“Why didn’t you call and tell me you were catching the bus? I could’ve phoned your dad or something.”
“Last call went to the tow truck company to get to the garage, then I ran out of juice,” Fox stuttered. Instead of making him feel better, the removal of his clothes was actually starting to make him feel worse.
Collin put a warm palm to the side of his cheek, brushing a gentle thumb over Fox’s mouth. “Damn it, Fox, your lips are just about blue.”
“At least they’ll match my eyes,” Fox joked, trying for a laugh. It came out more like a chesty hack.
“That’s it,” Collin announced. He got behind Fox, placing hands on either side of narrow hips and urging him into the bathroom. “You’re having a hot shower. Now.”
Fox nodded, shoulders shaking uncontrollably. Collin turned on the taps before he continued stripping Fox, allowing the water to heat up. In the enclosed room, it didn’t take long for steam to start billowing out, warming the air.
“I’m irresistible,” Fox laughed as Collin undid the clasp on his work slacks.
“Not as much as you'd like to think,” Collin remarked, attitude purely business as he pulled pants and underwear down in one slick movement.
Collin urged Fox in under the warm spray. Fox made a noise of contentment, closing his eyes, turning his face directly towards the showerhead. He creaked one eye open and gave Collin a sidelong glance.
“Like what you see?”
“Maybe,” Collin’s lips twitched in amusement. “But it looks like it was pretty cold out there…"
Fox’s eyes opened wide, comically offended. “I was going to ask if you wanted to join me, but now I don’t think I will.”
“I showered not long ago and just got dry.” Collin threw Fox his loofah, who caught it deftly. “Warm up, then we’ll talk.”
With one last very pointed and lingering look down, Collin pulled the shower curtain closed and left the bathroom.
Thoughts of anyone and anything blessedly left Fox’s mind in the first few minutes of the shower. Heat radiated through his system, raising his blood temperature and making stiff, cold muscles warm and pliant again.
Fox lathered shampoo in his hair with long fingers, letting them massage the tightness out of the back of his neck. With the immediate needs of his body met, his mind reluctantly drifted back to his less than ideal situation.
The loss of his car was unfortunate on a number of counts. There was the monetary aspect to consider; he wasn’t sure how much a new fuel line would cost, but it wasn’t something that could be paid for in smiles and backslaps. He was still smarting from where he’d had to open a vein to pay for the tow.
There was the inconvenient loss of transportation just in time for the weekend, when he and Collin had planned to take a trip to the regional farmer’s market. It might’ve still been possible in a universe where Collin hadn’t completely vowed -- yes, vowed -- to never use public transport again. But he was realistic (sometimes), and that was not going to happen.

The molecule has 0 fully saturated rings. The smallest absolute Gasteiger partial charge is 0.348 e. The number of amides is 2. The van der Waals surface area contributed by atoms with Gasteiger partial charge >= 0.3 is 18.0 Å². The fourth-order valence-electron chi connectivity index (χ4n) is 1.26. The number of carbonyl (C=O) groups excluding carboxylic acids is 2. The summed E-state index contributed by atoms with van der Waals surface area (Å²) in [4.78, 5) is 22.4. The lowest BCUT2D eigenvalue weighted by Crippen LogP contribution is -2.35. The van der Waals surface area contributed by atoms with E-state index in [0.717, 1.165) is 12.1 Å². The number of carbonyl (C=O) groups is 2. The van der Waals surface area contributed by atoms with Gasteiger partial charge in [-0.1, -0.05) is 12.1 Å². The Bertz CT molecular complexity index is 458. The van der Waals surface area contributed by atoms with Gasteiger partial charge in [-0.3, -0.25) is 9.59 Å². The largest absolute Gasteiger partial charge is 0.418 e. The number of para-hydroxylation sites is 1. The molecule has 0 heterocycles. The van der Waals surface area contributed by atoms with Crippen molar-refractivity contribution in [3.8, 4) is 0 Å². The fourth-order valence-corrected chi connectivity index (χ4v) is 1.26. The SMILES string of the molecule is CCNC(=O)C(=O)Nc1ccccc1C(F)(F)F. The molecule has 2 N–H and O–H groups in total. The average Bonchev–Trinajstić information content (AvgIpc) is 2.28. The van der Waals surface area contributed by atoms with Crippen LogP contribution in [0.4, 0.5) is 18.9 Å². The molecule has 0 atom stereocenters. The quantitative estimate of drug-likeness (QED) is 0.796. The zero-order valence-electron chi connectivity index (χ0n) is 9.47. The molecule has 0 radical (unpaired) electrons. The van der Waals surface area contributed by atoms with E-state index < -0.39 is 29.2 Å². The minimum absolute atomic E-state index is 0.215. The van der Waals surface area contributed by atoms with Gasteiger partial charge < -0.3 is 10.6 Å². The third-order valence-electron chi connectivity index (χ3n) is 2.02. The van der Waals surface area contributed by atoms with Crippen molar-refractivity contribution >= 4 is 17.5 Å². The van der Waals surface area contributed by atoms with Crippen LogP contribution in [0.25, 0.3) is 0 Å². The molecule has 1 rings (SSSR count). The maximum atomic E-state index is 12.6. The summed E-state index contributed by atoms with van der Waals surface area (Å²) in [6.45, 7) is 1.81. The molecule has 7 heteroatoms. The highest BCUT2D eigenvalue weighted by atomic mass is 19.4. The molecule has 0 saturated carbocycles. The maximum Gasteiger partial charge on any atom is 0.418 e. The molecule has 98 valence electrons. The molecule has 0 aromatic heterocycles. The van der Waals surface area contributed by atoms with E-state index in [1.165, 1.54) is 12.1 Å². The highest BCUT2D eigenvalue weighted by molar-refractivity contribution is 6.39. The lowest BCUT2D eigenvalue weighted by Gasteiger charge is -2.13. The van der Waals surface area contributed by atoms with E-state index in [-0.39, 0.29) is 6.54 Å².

The Fox of five years ago would never have been thinking about this during a warm, relaxing shower. But with age came responsibility (apparently), and he was at least determined to give the problem a passing thought, no matter how unpleasant it might be.
New Fox was taking over. New-average-joe-hate-my-job-Fox.
His mother would be so pleased. His father would be horrified.
Fox looked down at his wrinkly hands and decided he’d had enough water for one evening, after all.
After washing shampoo and conditioner out of his hair, Fox turned off the faucets and groped for a towel, inventing some colourful curses as he got slightly tangled in the shower curtain.
“I hate you,” he announced to the curtain with quiet authority, “and in our next place, you are being replaced with doors.” Suitably pleased at the threat, he pulled back the curtain with a flourish.
At some point when he’d been dazed under the heat of the water, a fresh towel had been placed on the vanity alongside a worn terrycloth robe, a pair of the cheap slippers he and Collin had pinched from a hotel, and white cotton boxer shorts.
Fox marvelled at the treasures laid out before him. He gave himself a cursory drying before picking up the robe reverently.
This was Collin’s bathrobe. Fox hadn’t gotten a replacement since his old one had worn out and was explicitly forbidden to borrow Collin’s after a careless incident at breakfast with a jar of jam.
Fox slipped his arms through and tied the waist. He grinned as he slid into the slippers, as the robe came to just under his knees. On Collin it fell at mid-calf.
A swipe of the foggy glass with his hand revealed the bathroom mirror, and a quick look confirmed that blood had indeed returned to his lips, and the hot water had gone a little way to alleviate tired circles under his eyes. With a relaxed sigh, Fox shuffled out of the bathroom as he casually dried his hair.